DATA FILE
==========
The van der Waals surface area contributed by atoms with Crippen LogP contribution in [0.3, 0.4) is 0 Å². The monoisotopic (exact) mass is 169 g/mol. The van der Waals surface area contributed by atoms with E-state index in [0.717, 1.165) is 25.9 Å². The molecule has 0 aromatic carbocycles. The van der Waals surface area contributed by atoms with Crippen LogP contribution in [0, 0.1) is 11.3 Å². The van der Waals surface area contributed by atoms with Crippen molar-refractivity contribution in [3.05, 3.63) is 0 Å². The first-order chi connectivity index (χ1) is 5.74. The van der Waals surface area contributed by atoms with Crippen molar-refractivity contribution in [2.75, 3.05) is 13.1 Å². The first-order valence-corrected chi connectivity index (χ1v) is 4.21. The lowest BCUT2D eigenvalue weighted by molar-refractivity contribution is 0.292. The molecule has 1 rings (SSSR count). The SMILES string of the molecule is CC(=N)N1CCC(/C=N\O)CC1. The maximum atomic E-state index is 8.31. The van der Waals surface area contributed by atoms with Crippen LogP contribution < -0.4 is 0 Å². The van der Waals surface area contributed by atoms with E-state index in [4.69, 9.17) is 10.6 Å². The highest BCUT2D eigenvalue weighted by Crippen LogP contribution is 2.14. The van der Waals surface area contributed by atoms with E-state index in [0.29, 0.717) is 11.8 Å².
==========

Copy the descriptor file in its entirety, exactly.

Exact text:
The van der Waals surface area contributed by atoms with Crippen LogP contribution in [0.3, 0.4) is 0 Å². The monoisotopic (exact) mass is 169 g/mol. The van der Waals surface area contributed by atoms with E-state index in [0.717, 1.165) is 25.9 Å². The molecule has 0 aromatic carbocycles. The van der Waals surface area contributed by atoms with Crippen LogP contribution in [0, 0.1) is 11.3 Å². The van der Waals surface area contributed by atoms with Crippen molar-refractivity contribution in [3.05, 3.63) is 0 Å². The first-order chi connectivity index (χ1) is 5.74. The van der Waals surface area contributed by atoms with Crippen molar-refractivity contribution in [2.75, 3.05) is 13.1 Å². The first-order valence-corrected chi connectivity index (χ1v) is 4.21. The lowest BCUT2D eigenvalue weighted by molar-refractivity contribution is 0.292. The molecule has 1 rings (SSSR count). The SMILES string of the molecule is CC(=N)N1CCC(/C=N\O)CC1. The maximum atomic E-state index is 8.31. The van der Waals surface area contributed by atoms with Crippen LogP contribution < -0.4 is 0 Å². The van der Waals surface area contributed by atoms with E-state index in [4.69, 9.17) is 10.6 Å². The highest BCUT2D eigenvalue weighted by Crippen LogP contribution is 2.14. The van der Waals surface area contributed by atoms with E-state index in [0.29, 0.717) is 11.8 Å².